With the staggering increase in drug busts on I-80 in Nebraska, it is no secret that Colorado’s legalization of marijuana for medical and recreational use has had an effect on surrounding states and their communities. Lawmen on the state’s marijuana frontier are asking for help to identify and counter drugged-up drivers, marijuana growing, and marijuana use by young people. Western Nebraska law enforcement have answered the cry for help, outlining the impact Colorado’s marijuana legalization laws have had.
“Colorado’s legalization of marijuana has completely changed the landscape involving the marijuana that we encounter,” said Scotts Bluff County Sheriff Mark Overman.
Overman was one of about a dozen law enforcement officials and others who have outlined the new challenges facing Nebraska. He is particularly concerned with the pot encountered by law enforcement these days, as the potency has increased dramatically, with prices have tripled in relation to the new level of quality. To top it all off, kids as young as 14 are now using this THC-drenched superpot and being ticketed in drug busts and placed in the criminal justice system.
State Sen. Ken Schilz of Ogallala chimed in on the illicit transport of Colorado marijuana, saying “Every Interstate 80 county is a border county.”
State Sen. Al Davis of Hyannis said that next year he and his fellow state senators would introduce new legislation designed to tackle the problem, but that it would be installed gradually and cautiously.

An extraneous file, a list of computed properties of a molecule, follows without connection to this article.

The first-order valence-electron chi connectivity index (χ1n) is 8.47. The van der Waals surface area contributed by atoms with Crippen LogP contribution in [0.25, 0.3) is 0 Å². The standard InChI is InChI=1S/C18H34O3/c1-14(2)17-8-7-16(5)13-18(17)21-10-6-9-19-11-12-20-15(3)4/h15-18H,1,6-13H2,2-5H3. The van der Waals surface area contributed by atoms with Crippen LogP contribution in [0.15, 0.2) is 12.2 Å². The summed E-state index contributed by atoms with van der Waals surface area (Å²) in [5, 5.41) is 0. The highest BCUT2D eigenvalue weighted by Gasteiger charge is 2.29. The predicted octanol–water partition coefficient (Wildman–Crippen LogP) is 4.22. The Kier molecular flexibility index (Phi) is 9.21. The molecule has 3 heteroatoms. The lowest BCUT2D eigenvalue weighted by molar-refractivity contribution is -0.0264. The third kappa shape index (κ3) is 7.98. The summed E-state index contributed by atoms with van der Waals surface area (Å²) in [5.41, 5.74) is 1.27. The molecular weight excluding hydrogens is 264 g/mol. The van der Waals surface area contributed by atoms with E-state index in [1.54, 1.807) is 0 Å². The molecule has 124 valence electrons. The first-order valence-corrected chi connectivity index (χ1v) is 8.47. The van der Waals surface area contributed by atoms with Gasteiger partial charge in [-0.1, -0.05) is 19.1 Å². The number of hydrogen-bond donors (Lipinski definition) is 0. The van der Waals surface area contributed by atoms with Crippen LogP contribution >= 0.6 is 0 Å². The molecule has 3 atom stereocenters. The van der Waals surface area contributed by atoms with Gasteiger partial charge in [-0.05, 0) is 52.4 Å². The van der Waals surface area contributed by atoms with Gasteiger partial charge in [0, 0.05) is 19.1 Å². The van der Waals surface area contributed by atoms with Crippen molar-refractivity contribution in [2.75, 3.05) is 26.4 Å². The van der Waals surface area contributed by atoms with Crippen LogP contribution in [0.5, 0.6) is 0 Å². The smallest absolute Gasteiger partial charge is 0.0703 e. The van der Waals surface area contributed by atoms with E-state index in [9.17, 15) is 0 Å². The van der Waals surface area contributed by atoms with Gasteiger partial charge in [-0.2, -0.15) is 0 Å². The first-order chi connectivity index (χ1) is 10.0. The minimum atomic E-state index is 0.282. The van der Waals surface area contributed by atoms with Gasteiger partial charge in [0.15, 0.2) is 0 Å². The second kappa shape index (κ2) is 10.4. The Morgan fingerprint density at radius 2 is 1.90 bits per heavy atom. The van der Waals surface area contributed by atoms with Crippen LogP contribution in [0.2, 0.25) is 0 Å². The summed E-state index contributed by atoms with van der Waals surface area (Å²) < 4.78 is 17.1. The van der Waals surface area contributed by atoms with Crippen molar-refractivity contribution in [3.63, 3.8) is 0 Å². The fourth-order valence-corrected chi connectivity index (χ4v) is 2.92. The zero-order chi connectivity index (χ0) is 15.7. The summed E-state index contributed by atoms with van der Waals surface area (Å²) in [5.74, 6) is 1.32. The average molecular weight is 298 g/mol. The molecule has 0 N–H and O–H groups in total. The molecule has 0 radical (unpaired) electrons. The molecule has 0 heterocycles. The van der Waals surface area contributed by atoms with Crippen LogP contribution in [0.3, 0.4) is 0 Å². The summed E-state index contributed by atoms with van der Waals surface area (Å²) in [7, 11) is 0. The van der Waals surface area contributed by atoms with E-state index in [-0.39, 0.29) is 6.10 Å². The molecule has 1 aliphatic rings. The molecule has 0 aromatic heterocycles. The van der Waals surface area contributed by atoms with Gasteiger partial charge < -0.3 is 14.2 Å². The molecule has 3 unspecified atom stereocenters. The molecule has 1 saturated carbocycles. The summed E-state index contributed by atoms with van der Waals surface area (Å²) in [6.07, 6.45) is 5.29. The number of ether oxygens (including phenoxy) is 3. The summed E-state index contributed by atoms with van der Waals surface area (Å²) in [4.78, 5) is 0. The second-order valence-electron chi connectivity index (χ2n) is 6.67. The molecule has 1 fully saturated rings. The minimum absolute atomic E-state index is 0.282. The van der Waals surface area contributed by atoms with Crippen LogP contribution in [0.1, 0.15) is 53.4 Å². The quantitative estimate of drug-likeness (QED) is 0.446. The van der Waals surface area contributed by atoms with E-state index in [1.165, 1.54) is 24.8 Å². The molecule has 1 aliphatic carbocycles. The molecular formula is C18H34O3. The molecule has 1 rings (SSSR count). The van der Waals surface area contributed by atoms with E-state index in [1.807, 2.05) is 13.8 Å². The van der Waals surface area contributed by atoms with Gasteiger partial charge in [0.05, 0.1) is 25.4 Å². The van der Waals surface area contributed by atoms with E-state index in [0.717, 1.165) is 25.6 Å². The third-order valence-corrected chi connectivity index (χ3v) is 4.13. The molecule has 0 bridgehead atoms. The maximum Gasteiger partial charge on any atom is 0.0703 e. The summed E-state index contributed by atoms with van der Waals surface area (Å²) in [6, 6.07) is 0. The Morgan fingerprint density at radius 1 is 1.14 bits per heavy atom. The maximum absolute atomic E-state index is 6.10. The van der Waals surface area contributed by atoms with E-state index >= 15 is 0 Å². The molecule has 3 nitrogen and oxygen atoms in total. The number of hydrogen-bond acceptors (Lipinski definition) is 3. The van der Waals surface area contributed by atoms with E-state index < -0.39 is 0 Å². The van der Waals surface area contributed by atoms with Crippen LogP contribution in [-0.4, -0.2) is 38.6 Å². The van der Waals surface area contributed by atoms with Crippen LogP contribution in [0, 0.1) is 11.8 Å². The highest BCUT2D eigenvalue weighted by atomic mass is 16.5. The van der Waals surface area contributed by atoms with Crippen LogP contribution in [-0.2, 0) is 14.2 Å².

“Are we ruining the people’s lives who are really going to be good people down the road? I don’t think any of us want to do that,” he said. “I’d like to find a middle ground to send a message to people that Nebraska’s not a marijuana-friendly state but not destroy somebody’s life. When I hear that people have a felony for a marijuana brownie, I’m not sure I want to do that to anybody.”
Davis apparently wants to have his cake and eat it too (no pun intended), by protecting Nebraskans while also helping law enforcement agencies do their job at the same time. He went on to express his concerns for the hardship of everyone in the judicial system, and how their workload has increased exponentially due to the mass drug busts. His biggest concern, however, is with law enforcement, that western sheriff’s offices and police departments could use more manpower and money.
“Obviously, this produces added costs, which create a burden for taxpayers across the state but primarily in the affected counties close to Colorado,” he said.
Aside from that, he mentioned the state law needs more clarity. For example, some officials claim it’s impossible to prosecute people possessing marijuana-laced edibles, while others fully prosecute such offenders. “We need a statutory definition of what edibles are’’ Davis said.
Another problem that was discussed is how marijuana affects the highway—a problem that far outreaches Nebraska’s state lines. A recent federal study found that Colorado marijuana destined for 40 states had been intercepted during highway stops 288 times in 2013. From 2009 to 2013, post-legalization, the average number of highway seizures of Colorado marijuana per year quadrupled. This also extends to identifying drug-impaired drivers, a major problem addressed by Paul Schaub, county attorney in Cheyenne and Deuel Counties.
Officer Overman thinks the problem lies in not having adequate staff, with deputies spending only a fraction of their time patrolling the major highways.
“We would welcome additional state troopers, but that will not solve the problem,’’ Overman said.
Ryan Spohn, director of the Nebraska Center for Justice Research at the University of Nebraska at Omaha, agrees. “Research generally indicates that increasing the certainty of punishment, as opposed to the severity of punishment, is more likely to result in deterrence. Most simply … if individuals do not believe that they will be caught the severity of the punishment doesn’t matter, because they do not believe that the punishment will occur,’’ he said.